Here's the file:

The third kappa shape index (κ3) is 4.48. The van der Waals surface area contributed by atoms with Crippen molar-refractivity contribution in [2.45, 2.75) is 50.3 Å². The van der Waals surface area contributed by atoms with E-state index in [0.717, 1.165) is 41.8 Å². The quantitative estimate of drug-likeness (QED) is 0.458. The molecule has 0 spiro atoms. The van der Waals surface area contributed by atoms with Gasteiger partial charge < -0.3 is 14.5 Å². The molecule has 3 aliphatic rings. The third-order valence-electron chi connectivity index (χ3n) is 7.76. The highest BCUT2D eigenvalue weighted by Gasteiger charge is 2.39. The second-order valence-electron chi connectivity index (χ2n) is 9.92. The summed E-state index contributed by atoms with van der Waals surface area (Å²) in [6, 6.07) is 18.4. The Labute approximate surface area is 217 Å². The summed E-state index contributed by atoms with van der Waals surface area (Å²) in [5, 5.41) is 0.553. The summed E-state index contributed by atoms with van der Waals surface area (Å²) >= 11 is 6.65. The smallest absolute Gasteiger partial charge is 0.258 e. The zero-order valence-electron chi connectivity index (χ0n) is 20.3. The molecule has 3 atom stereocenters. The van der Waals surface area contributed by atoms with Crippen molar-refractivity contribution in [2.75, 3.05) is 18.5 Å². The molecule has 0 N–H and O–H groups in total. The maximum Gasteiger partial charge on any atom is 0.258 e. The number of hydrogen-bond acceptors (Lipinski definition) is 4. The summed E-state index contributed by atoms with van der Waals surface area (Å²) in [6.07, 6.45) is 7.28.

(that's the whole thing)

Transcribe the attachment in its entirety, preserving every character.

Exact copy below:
The third kappa shape index (κ3) is 4.48. The van der Waals surface area contributed by atoms with Crippen molar-refractivity contribution in [2.45, 2.75) is 50.3 Å². The van der Waals surface area contributed by atoms with E-state index in [0.717, 1.165) is 41.8 Å². The quantitative estimate of drug-likeness (QED) is 0.458. The molecule has 0 spiro atoms. The van der Waals surface area contributed by atoms with Gasteiger partial charge < -0.3 is 14.5 Å². The molecule has 3 aliphatic rings. The third-order valence-electron chi connectivity index (χ3n) is 7.76. The highest BCUT2D eigenvalue weighted by Gasteiger charge is 2.39. The second-order valence-electron chi connectivity index (χ2n) is 9.92. The summed E-state index contributed by atoms with van der Waals surface area (Å²) in [6, 6.07) is 18.4. The Labute approximate surface area is 217 Å². The summed E-state index contributed by atoms with van der Waals surface area (Å²) in [5, 5.41) is 0.553. The summed E-state index contributed by atoms with van der Waals surface area (Å²) >= 11 is 6.65. The smallest absolute Gasteiger partial charge is 0.258 e. The zero-order valence-electron chi connectivity index (χ0n) is 20.3. The molecule has 3 atom stereocenters. The van der Waals surface area contributed by atoms with Crippen molar-refractivity contribution in [2.75, 3.05) is 18.5 Å². The molecule has 0 N–H and O–H groups in total. The maximum Gasteiger partial charge on any atom is 0.258 e. The number of hydrogen-bond acceptors (Lipinski definition) is 4. The summed E-state index contributed by atoms with van der Waals surface area (Å²) in [6.07, 6.45) is 7.28.